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Crafty cards
How to spice up your well-wishes

11/26/15
By Kelly Sennott ksennott@hippopress.com



 Holiday cards don’t have to showcase photos of people in pajamas by the Christmas tree. They can be handmade, sparkly and configured via collage, or they can be completely digital and include holiday music from iTunes.

The Hippo talked with local artists and teachers for different ideas on how to up your game this year with a little glue, glitter and elbow grease.
 
Digital card
When Beck’s Arts Express owner Rebecca Fredrickson went to make holiday cards last year, she knew money would be tight. Her husband’s employer, FairPoint Communications, had been on strike, and it seemed frivolous to spend money on materials, envelops and stamps.
Instead, she turned to Flipagram, a free phone app that allows the user to tell stories with photos and music. She took 60 images that represented important family milestones that year and constructed a slideshow accompanied by the Charlie Brown Christmas skating song. She posted it on Facebook and emailed it to friends.
“It was a nice little switch from the regular card,” Fredrickson said via phone last week. “I was just trying to think of a solution for our finance situation last year. I thought, what can we do that’s still festive and fun and affordable? It does take a little bit of time and requires you to be tech-savvy, but I did it all on my phone.”
 
Stamp card
Everyone likes handmade goodies, but when you’ve got dozens, maybe even hundreds of cards to make, going that route becomes a little less appealing.
Printmaking is one way to mass-produce handmade creations, said Currier educator Danielle Gosselin via phone. She teaches styrofoam printmaking classes for kids and adults, which she said is easy and relatively inexpensive; your materials include styrofoam (plates or clean take-away cartons), a rubber brayer and water-soluble printmaking ink (available at craft stores).
The process is done often, so when in doubt, check it out on YouTube. Gosselin advises cutting styrofoam into a completely flat piece — ideally the same size as the card you’ll stamp on — and then, using a dull pencil or thin paintbrush end, carving a design.
Then, crafters need to press the stamp, carved side down, into the ink (laid out on a cookie sheet or piece of plexiglass with the help of the brayer) and firmly stamp it onto the paper. When you remove the styrofoam, you should find the relief of your design. (For easy styrofoam removal, attach a piece of masking tape to the other side of the styrofoam in a handle-like shape.) 
You’ll need to decide what to make ahead of time — this will inform your ink and construction paper colors — but the nice thing about this technique is that once you’re done the design, the rest of the work is just stamping and re-stamping. If you want to add details later, you can always come back with colored pencil, ink or paint.
Susan Schwake, who teaches at artstream on the Seacoast, said she always teaches block-printing card-making with adults and kids. It’s a similar technique except it requires a few more materials, and the result provides a more solid shape.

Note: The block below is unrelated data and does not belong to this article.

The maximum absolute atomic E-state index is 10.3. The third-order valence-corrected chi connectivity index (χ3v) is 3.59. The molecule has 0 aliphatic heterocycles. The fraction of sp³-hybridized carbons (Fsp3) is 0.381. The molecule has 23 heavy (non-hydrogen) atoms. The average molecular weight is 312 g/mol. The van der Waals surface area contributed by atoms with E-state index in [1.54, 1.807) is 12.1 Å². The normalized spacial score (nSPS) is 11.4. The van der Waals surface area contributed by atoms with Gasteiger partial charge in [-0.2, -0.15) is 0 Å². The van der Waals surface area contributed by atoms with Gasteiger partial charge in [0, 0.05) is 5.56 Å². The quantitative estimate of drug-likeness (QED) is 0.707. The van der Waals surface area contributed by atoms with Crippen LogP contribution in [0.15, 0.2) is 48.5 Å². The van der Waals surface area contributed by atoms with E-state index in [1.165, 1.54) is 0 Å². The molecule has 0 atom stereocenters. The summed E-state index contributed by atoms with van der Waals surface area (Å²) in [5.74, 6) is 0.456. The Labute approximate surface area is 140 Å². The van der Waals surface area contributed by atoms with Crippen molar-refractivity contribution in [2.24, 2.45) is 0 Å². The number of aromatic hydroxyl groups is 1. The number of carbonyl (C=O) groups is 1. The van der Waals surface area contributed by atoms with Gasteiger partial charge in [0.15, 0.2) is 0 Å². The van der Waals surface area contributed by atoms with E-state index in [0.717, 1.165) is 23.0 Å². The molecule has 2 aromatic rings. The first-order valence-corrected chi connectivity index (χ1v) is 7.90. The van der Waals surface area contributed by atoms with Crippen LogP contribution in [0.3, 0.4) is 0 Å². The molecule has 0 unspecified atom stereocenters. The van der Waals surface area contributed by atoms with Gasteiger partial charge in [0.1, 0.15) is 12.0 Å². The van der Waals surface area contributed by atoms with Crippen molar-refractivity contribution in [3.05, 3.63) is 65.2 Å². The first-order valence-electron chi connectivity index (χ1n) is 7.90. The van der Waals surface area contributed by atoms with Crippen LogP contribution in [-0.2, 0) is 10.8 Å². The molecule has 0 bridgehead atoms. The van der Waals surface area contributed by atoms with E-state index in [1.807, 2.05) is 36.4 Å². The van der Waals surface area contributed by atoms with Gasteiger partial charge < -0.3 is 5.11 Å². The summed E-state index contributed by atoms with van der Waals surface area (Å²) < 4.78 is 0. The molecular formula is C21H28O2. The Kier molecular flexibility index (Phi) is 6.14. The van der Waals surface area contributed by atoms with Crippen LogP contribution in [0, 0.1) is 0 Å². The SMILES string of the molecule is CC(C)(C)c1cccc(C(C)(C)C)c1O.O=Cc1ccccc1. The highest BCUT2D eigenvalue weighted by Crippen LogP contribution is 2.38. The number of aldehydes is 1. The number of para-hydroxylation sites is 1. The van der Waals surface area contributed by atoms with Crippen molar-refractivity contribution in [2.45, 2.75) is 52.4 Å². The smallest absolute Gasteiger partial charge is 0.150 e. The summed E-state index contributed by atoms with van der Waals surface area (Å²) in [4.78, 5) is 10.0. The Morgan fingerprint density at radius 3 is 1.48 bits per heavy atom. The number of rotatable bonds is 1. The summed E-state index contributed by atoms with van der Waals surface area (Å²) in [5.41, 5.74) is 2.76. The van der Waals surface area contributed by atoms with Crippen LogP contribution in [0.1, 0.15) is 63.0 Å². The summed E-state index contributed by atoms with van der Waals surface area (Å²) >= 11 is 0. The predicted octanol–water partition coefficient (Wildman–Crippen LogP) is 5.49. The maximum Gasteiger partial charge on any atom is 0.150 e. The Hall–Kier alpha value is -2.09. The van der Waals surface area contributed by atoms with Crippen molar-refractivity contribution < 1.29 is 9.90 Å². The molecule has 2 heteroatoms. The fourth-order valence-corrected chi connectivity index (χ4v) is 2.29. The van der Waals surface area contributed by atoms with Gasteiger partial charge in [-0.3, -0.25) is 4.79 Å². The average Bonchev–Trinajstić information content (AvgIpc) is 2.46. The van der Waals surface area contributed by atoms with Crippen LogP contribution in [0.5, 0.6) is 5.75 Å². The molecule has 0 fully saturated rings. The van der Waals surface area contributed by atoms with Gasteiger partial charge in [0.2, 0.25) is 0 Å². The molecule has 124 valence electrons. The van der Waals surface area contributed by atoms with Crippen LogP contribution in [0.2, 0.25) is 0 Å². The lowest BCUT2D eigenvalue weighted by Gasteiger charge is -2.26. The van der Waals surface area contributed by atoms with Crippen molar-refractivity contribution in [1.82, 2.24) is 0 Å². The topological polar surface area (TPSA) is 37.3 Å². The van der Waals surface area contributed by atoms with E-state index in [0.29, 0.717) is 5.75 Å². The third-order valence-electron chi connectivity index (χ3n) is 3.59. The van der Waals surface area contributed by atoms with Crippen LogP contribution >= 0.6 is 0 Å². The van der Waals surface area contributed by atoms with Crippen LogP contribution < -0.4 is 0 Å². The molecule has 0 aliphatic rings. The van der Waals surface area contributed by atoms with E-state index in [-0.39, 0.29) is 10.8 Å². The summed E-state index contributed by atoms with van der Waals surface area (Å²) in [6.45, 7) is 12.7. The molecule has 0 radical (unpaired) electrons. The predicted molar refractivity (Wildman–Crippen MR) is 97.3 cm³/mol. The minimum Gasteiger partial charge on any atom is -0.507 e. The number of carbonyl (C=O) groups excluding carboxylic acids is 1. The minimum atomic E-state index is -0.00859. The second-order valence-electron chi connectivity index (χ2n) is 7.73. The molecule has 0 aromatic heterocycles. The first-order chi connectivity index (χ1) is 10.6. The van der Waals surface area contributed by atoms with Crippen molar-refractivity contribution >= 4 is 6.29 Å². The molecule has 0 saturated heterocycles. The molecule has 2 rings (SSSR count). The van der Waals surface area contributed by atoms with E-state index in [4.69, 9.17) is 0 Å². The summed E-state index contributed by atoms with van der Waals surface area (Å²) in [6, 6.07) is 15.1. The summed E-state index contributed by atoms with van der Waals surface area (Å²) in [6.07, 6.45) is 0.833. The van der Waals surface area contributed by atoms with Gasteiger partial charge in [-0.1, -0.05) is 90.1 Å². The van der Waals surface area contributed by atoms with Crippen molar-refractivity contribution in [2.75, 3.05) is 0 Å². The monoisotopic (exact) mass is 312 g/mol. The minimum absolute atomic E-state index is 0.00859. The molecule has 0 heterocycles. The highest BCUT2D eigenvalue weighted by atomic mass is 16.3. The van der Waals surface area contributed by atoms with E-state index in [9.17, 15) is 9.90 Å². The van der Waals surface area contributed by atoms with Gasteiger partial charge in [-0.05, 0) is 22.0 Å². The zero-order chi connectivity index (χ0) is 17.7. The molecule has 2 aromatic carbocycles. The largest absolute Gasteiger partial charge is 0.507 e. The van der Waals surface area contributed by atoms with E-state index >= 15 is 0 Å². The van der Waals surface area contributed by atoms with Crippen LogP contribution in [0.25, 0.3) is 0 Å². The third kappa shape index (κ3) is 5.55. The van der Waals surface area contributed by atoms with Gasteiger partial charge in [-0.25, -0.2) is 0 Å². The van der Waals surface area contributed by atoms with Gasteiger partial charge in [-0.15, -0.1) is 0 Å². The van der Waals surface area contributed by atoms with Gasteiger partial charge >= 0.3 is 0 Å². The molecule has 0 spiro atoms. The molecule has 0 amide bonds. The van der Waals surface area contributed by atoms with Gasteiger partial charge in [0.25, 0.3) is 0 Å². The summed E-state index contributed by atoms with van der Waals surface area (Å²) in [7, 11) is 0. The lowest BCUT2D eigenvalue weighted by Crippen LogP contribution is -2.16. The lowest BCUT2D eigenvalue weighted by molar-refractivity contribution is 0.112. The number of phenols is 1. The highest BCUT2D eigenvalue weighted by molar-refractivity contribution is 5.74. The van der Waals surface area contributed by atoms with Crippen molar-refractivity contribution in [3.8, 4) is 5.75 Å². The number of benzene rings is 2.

Beginners should avoid words — they’re easy to mess up — and complicated designs.
“Chunkier, simpler images are easier than things with lots and lots of detail, and they can be equally interesting,” Schwake said. 
 
Collage card
Making cards from collage takes a little more work, but it also offers more flexibility and improvisation. Schwake likes to use Uhu glue and cut-up materials — construction paper, magazines, ribbons, scraps, etc. Scrounge around your house and you may be surprised at what you find.
“If you look around your house, you might find you have old wrapping paper, if you’re a good Yankee,” Schwake said. “You could also use recycled safety envelopes from your bills in the mail, which have beautiful patterns on them.”
Safe bets are the basic Christmas tree — maybe spiced up by being combined with different paper patterns, which would offer a patchwork quilt vibe — and snowflakes, which you can make by cutting thin white paper and gluing it to bright backgrounds. Finish it off with glitter.
Gosselin also does a lot of collaging but prefers using Mod Podge to adhere materials together. For something more adventurous, try using Citra Solv, a natural solvent, which Gosselin uses to make magazine scraps more interesting, though it only works with certain publications (like National Geographic from the 1990s or afterward). Sprinkle liquid between pages, and the ink will break down and create a marbleized, interesting design.
 
Tips and inspiration
“Complementary colors are always a safe bet, because they vibrate next to each other. Red and green, blue and orange, yellow and purple,” Gosselin said. “As for composition, generally odd numbers are more interesting than even numbers. And don’t be afraid to overlap.”
Using the rule of thirds, no matter what you make, will ensure a more visually pleasing arrangement — divide the composition vertically and horizontally into thirds, and you should find key elements in each space.
Both Schwake and Gosselin love Pinterest, and Schwake, an art teacher for 20 years, said she always finds ideas online, in magazines and in books from libraries and stores (her own book is Art for All Seasons, which details her printmaking projects). 





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